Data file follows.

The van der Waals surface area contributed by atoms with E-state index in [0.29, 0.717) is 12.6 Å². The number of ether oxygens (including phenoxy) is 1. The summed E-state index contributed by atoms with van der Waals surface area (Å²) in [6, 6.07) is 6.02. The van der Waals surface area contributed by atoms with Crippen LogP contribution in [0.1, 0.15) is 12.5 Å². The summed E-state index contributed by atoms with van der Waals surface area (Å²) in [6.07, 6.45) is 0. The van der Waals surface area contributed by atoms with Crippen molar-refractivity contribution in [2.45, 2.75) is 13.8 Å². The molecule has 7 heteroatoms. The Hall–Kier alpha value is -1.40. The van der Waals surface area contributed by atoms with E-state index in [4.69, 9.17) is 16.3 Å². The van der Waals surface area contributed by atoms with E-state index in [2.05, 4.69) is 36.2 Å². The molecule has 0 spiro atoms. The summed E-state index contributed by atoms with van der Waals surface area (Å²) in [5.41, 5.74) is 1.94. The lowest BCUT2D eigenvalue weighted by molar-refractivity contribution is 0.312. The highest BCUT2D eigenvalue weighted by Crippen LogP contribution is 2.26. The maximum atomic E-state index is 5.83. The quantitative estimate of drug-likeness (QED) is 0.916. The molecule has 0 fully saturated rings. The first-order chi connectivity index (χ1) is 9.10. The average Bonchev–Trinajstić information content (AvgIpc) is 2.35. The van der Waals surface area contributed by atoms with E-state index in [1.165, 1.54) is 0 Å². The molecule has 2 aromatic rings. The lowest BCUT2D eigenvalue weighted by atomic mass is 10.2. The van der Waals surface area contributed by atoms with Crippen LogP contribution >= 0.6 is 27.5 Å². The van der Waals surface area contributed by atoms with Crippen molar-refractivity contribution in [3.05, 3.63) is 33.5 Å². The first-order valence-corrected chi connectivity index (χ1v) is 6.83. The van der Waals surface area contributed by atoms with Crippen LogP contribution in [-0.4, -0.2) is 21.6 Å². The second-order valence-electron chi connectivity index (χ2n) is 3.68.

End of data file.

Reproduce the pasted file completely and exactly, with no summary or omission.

The van der Waals surface area contributed by atoms with E-state index in [0.29, 0.717) is 12.6 Å². The number of ether oxygens (including phenoxy) is 1. The summed E-state index contributed by atoms with van der Waals surface area (Å²) in [6, 6.07) is 6.02. The van der Waals surface area contributed by atoms with Crippen LogP contribution in [0.1, 0.15) is 12.5 Å². The summed E-state index contributed by atoms with van der Waals surface area (Å²) in [6.07, 6.45) is 0. The van der Waals surface area contributed by atoms with Crippen molar-refractivity contribution in [2.45, 2.75) is 13.8 Å². The molecule has 7 heteroatoms. The Hall–Kier alpha value is -1.40. The van der Waals surface area contributed by atoms with E-state index in [4.69, 9.17) is 16.3 Å². The van der Waals surface area contributed by atoms with E-state index in [2.05, 4.69) is 36.2 Å². The molecule has 0 spiro atoms. The summed E-state index contributed by atoms with van der Waals surface area (Å²) in [5.41, 5.74) is 1.94. The lowest BCUT2D eigenvalue weighted by molar-refractivity contribution is 0.312. The highest BCUT2D eigenvalue weighted by Crippen LogP contribution is 2.26. The maximum atomic E-state index is 5.83. The quantitative estimate of drug-likeness (QED) is 0.916. The molecule has 0 fully saturated rings. The first-order chi connectivity index (χ1) is 9.10. The average Bonchev–Trinajstić information content (AvgIpc) is 2.35. The van der Waals surface area contributed by atoms with E-state index in [1.165, 1.54) is 0 Å². The molecule has 2 aromatic rings. The lowest BCUT2D eigenvalue weighted by atomic mass is 10.2. The van der Waals surface area contributed by atoms with Crippen LogP contribution >= 0.6 is 27.5 Å². The van der Waals surface area contributed by atoms with Crippen molar-refractivity contribution in [3.05, 3.63) is 33.5 Å². The first-order valence-corrected chi connectivity index (χ1v) is 6.83. The van der Waals surface area contributed by atoms with Crippen LogP contribution in [-0.4, -0.2) is 21.6 Å². The second-order valence-electron chi connectivity index (χ2n) is 3.68.